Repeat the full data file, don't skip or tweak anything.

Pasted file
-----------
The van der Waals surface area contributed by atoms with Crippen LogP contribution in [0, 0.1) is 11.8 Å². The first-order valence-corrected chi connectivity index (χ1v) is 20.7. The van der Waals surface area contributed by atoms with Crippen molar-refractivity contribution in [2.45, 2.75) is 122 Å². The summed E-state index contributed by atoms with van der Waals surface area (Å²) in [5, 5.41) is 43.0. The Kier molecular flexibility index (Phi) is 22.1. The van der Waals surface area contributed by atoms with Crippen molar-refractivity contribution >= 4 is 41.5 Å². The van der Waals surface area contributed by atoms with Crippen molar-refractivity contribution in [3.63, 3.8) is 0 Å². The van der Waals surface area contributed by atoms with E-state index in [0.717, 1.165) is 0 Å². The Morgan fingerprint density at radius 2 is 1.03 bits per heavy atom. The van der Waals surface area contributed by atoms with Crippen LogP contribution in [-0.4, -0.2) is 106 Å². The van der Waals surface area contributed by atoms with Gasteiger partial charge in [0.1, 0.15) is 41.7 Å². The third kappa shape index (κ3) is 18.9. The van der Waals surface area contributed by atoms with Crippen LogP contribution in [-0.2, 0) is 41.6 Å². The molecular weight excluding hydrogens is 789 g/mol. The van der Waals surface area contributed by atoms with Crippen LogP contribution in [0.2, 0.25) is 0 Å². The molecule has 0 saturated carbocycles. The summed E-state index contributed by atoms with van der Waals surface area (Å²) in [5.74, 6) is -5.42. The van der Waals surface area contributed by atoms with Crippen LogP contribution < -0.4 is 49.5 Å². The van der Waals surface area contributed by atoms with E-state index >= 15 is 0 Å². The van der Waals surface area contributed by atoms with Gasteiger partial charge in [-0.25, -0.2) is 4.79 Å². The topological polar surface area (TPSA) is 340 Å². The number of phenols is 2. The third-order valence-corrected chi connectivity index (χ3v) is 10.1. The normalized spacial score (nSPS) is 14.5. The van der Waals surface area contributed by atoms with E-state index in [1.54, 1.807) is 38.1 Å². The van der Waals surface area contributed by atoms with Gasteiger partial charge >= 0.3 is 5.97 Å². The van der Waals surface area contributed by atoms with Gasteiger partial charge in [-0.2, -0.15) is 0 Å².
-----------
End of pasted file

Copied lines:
The van der Waals surface area contributed by atoms with Crippen LogP contribution in [0, 0.1) is 11.8 Å². The first-order valence-corrected chi connectivity index (χ1v) is 20.7. The van der Waals surface area contributed by atoms with Crippen molar-refractivity contribution in [2.45, 2.75) is 122 Å². The summed E-state index contributed by atoms with van der Waals surface area (Å²) in [5, 5.41) is 43.0. The Kier molecular flexibility index (Phi) is 22.1. The van der Waals surface area contributed by atoms with Crippen molar-refractivity contribution >= 4 is 41.5 Å². The van der Waals surface area contributed by atoms with Crippen molar-refractivity contribution in [3.63, 3.8) is 0 Å². The van der Waals surface area contributed by atoms with E-state index in [0.717, 1.165) is 0 Å². The Morgan fingerprint density at radius 2 is 1.03 bits per heavy atom. The van der Waals surface area contributed by atoms with Crippen LogP contribution in [-0.4, -0.2) is 106 Å². The van der Waals surface area contributed by atoms with Gasteiger partial charge in [0.1, 0.15) is 41.7 Å². The third kappa shape index (κ3) is 18.9. The van der Waals surface area contributed by atoms with Crippen LogP contribution in [-0.2, 0) is 41.6 Å². The molecular weight excluding hydrogens is 789 g/mol. The van der Waals surface area contributed by atoms with Crippen LogP contribution in [0.2, 0.25) is 0 Å². The molecule has 0 saturated carbocycles. The summed E-state index contributed by atoms with van der Waals surface area (Å²) in [5.74, 6) is -5.42. The van der Waals surface area contributed by atoms with Crippen LogP contribution < -0.4 is 49.5 Å². The van der Waals surface area contributed by atoms with E-state index >= 15 is 0 Å². The van der Waals surface area contributed by atoms with Gasteiger partial charge in [-0.25, -0.2) is 4.79 Å². The topological polar surface area (TPSA) is 340 Å². The number of phenols is 2. The third-order valence-corrected chi connectivity index (χ3v) is 10.1. The normalized spacial score (nSPS) is 14.5. The van der Waals surface area contributed by atoms with E-state index in [1.54, 1.807) is 38.1 Å². The van der Waals surface area contributed by atoms with Gasteiger partial charge >= 0.3 is 5.97 Å². The van der Waals surface area contributed by atoms with Gasteiger partial charge in [-0.2, -0.15) is 0 Å².